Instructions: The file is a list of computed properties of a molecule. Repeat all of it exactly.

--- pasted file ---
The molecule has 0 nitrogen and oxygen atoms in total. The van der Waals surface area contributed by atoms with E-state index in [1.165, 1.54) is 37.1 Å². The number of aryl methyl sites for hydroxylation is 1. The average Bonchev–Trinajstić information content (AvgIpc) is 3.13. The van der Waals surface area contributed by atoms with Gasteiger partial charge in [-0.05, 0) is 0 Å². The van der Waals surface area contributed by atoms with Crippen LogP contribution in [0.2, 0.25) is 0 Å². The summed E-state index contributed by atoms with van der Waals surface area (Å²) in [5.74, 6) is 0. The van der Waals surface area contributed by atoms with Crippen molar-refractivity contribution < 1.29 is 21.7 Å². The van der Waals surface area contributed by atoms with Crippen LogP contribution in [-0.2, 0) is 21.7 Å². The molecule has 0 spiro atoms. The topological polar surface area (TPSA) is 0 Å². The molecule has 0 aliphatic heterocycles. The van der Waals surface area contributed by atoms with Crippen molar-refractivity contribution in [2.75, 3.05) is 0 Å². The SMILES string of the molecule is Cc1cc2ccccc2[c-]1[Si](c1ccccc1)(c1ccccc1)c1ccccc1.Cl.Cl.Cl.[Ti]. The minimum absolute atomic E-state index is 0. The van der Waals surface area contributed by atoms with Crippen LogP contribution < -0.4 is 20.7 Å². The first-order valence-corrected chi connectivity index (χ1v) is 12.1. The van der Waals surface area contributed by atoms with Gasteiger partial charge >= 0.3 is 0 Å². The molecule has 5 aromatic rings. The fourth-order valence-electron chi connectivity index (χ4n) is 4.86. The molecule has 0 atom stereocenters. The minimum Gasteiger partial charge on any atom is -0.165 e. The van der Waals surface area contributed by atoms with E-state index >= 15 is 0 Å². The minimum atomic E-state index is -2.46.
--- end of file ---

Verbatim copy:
The molecule has 0 nitrogen and oxygen atoms in total. The van der Waals surface area contributed by atoms with E-state index in [1.165, 1.54) is 37.1 Å². The number of aryl methyl sites for hydroxylation is 1. The average Bonchev–Trinajstić information content (AvgIpc) is 3.13. The van der Waals surface area contributed by atoms with Gasteiger partial charge in [-0.05, 0) is 0 Å². The van der Waals surface area contributed by atoms with Crippen LogP contribution in [0.2, 0.25) is 0 Å². The summed E-state index contributed by atoms with van der Waals surface area (Å²) in [5.74, 6) is 0. The van der Waals surface area contributed by atoms with Crippen molar-refractivity contribution < 1.29 is 21.7 Å². The van der Waals surface area contributed by atoms with Crippen LogP contribution in [-0.2, 0) is 21.7 Å². The molecule has 0 spiro atoms. The topological polar surface area (TPSA) is 0 Å². The molecule has 0 aliphatic heterocycles. The van der Waals surface area contributed by atoms with Crippen molar-refractivity contribution in [2.75, 3.05) is 0 Å². The SMILES string of the molecule is Cc1cc2ccccc2[c-]1[Si](c1ccccc1)(c1ccccc1)c1ccccc1.Cl.Cl.Cl.[Ti]. The minimum absolute atomic E-state index is 0. The van der Waals surface area contributed by atoms with Crippen LogP contribution < -0.4 is 20.7 Å². The first-order valence-corrected chi connectivity index (χ1v) is 12.1. The van der Waals surface area contributed by atoms with Gasteiger partial charge >= 0.3 is 0 Å². The molecule has 5 aromatic rings. The fourth-order valence-electron chi connectivity index (χ4n) is 4.86. The molecule has 0 atom stereocenters. The minimum Gasteiger partial charge on any atom is -0.165 e. The van der Waals surface area contributed by atoms with E-state index >= 15 is 0 Å². The minimum atomic E-state index is -2.46.